New Internationalist

Palindromes

June 2005

Aviva is 12 and wants a baby – someone who’ll always love her. She has sex with the son of family friends and becomes pregnant. At her mom’s insistence she has an abortion and soon after runs away. She turns up at the home of Mama and Papa Sunshine, fundamentalist Christians with a huge adopted family of unwanted and disabled children. Aviva finds love.

Director Solondz’s earlier films Welcome to the Dollhouse and Happiness are funny, hardhitting satires on Middle America. Palindromes is a simpler, bleaker story, and perplexing – Solondz casts eight different children and adults as Aviva. Although tricksy, even weird, it works – the different actors reflect changes in Aviva. Abandoned after a sexual encounter, gawky white teenager Aviva becomes an adult African American woman – she’s older, wiser, more mature.

In the final scene, a lonely nerdy character, who looks remarkably like Solondz, lectures Aviva that people are programmed by genes and chance and they don’t change. The film’s title suggests this – a palindrome reads the same when read normally or backwards, like ‘Aviva’. So is Solondz saying people are the same however we look at them, that fundamentally they don’t change?

Aviva certainly ends up where she started, living at home with her comfortable, status-conscious family – and seeing the boy who made her pregnant. He now calls himself Otto – another palindrome. Yet Solondz casts 30-something Jennifer Jason Leigh, who’s been round the block a few times, as the final Aviva. Leigh’s presence suggests she’s bigger than suburban consumerism or desperate Christianity. Palindromes doesn’t offer Aviva much of a choice, but it’s grimly entertaining, intriguing, and challenging.

Todd Solondz's latest: tricksy and weird but it works.

This column was published in the June 2005 issue of New Internationalist. To read more, buy this issue or subscribe.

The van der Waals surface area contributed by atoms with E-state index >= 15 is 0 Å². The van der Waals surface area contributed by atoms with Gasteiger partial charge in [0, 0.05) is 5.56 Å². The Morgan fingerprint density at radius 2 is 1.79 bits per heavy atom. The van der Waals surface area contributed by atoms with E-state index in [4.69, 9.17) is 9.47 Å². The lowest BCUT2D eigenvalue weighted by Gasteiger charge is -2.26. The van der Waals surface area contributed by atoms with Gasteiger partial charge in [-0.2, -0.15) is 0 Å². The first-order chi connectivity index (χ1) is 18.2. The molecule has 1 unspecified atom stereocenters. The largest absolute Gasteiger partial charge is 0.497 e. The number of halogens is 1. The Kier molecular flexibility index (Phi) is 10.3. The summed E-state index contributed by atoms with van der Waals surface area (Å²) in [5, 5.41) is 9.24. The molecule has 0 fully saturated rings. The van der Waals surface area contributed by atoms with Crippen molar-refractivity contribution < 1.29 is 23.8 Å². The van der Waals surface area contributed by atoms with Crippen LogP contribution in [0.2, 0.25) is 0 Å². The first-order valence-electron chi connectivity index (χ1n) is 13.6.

Comments on Palindromes

Leave your comment







 

  • Maximum characters allowed: 5000
  • Simple HTML allowed: bold, italic, and links

Registration is quick and easy. Plus you won’t have to re-type the blurry words to comment!
Register | Login

...And all is quiet.

Subscribe to Comments for this articleArticle Comment Feed RSS 2.0

Guidelines: Please be respectful of others when posting your reply.

Palindromes Fact File
Product information writtend and directed by Todd Solondz
Star rating4

Get our free fortnightly eNews

Multimedia

Videos from visionOntv's globalviews channel.

Related articles

Recently in Film

All Film

Popular tags

All tags

This article was originally published in issue 379

New Internationalist Magazine issue 379
Issue 379

More articles from this issue

  • Introduction

    June 1, 2005

    Introducing nurse Nancy Wambui Itotia, her dilemma – and her country's. Vanessa Baird reports.

  • Hope FM

    June 1, 2005

    To Kenya with Nancy to see what she has left behind – and the effect that the money she sends home has on her family.

  • The Neocons

    June 1, 2005

    George W Bush goes for broke with his neocon appointees to the World Bank, the UN and UNICEF.

New Internationalist Magazine Issue 436

If you would like to know something about what's actually going on, rather than what people would like you to think was going on, then read the New Internationalist.

– Emma Thompson –

A subscription to suit you

Save money with a digital subscription. Give a gift subscription that will last all year. Or get yourself a free trial to New Internationalist. See our choice of offers.

Subscribe